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  • fixef() is relatively easy: it is a convenience wrapper that gives you the fixed-effect parameters, i.e. the same values that show up in summary(). Unless you are specifying your model in a very particular way, these are not the "mean values corresponding to what treatment was given" as suggested in your question; rather they are contrasts among treatments. Using R's default setup, the first parameter ("Intercept") is the mean response for the first treatment level, while the remaining parameters are the difference between the mean responses for levels 2 and higher and the mean response for level 1. (From Jake Westfall in comments: "Another way of explaining fixef() is that it returns essentially the same thing as when you call coef() on an lm regression object -- that is, it returns the (mean) regression coefficients.")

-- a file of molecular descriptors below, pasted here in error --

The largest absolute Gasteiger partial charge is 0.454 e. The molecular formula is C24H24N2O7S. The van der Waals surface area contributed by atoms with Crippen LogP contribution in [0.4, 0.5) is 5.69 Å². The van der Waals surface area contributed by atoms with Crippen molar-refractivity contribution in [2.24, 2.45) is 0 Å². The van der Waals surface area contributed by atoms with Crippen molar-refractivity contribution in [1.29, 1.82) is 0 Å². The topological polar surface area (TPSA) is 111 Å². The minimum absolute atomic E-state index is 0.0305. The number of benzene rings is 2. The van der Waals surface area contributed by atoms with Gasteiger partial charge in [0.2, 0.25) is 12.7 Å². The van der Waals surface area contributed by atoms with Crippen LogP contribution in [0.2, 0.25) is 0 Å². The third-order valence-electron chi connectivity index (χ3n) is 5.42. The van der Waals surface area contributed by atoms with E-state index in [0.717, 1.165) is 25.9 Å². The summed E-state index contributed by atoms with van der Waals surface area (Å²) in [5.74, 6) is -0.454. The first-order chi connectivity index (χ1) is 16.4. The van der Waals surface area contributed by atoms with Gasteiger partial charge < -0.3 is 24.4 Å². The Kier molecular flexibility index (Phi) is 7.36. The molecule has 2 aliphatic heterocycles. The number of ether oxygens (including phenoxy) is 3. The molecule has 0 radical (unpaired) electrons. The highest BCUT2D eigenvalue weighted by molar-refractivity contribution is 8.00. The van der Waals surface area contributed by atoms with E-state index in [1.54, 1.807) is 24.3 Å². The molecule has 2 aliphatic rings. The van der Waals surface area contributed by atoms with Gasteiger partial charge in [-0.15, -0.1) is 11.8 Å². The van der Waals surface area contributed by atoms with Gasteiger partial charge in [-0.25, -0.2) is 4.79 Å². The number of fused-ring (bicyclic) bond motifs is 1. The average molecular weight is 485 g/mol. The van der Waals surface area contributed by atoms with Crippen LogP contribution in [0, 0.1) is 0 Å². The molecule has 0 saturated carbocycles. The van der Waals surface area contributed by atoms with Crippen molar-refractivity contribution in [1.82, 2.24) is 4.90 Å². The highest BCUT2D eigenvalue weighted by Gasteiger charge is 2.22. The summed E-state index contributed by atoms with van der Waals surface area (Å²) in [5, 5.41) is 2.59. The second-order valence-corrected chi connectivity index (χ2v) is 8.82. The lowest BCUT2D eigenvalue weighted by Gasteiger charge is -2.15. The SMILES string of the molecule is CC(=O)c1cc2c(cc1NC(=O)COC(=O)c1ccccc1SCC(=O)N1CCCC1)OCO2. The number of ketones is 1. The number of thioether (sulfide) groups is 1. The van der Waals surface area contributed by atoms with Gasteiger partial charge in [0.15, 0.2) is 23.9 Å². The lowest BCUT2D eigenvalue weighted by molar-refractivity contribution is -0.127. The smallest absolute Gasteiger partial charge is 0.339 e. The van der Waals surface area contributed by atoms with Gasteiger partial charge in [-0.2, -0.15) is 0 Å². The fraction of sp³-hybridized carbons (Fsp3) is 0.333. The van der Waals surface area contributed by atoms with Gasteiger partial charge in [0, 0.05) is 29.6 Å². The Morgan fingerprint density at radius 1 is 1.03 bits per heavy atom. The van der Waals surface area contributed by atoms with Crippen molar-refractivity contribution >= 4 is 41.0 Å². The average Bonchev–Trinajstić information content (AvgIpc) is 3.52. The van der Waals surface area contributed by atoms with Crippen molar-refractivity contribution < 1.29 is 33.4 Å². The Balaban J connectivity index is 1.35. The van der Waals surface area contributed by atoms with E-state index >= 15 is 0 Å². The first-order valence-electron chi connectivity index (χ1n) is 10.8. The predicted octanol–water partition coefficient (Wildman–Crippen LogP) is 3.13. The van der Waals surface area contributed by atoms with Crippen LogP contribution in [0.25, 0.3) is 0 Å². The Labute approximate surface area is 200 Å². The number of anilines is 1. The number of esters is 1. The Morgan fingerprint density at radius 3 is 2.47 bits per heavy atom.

• ranef() gives the conditional modes, that is the difference between the (population-level) average predicted response for a given set of fixed-effect values (treatment) and the response predicted for a particular individual. You can think of these as individual-level effects, i.e. how much does any individual differ from the population? They are also, roughly, equivalent to the modes of the Bayesian posterior densities for the deviations of the individual group effects from the population means (but note that in most other ways lme4 is not giving Bayesian estimates).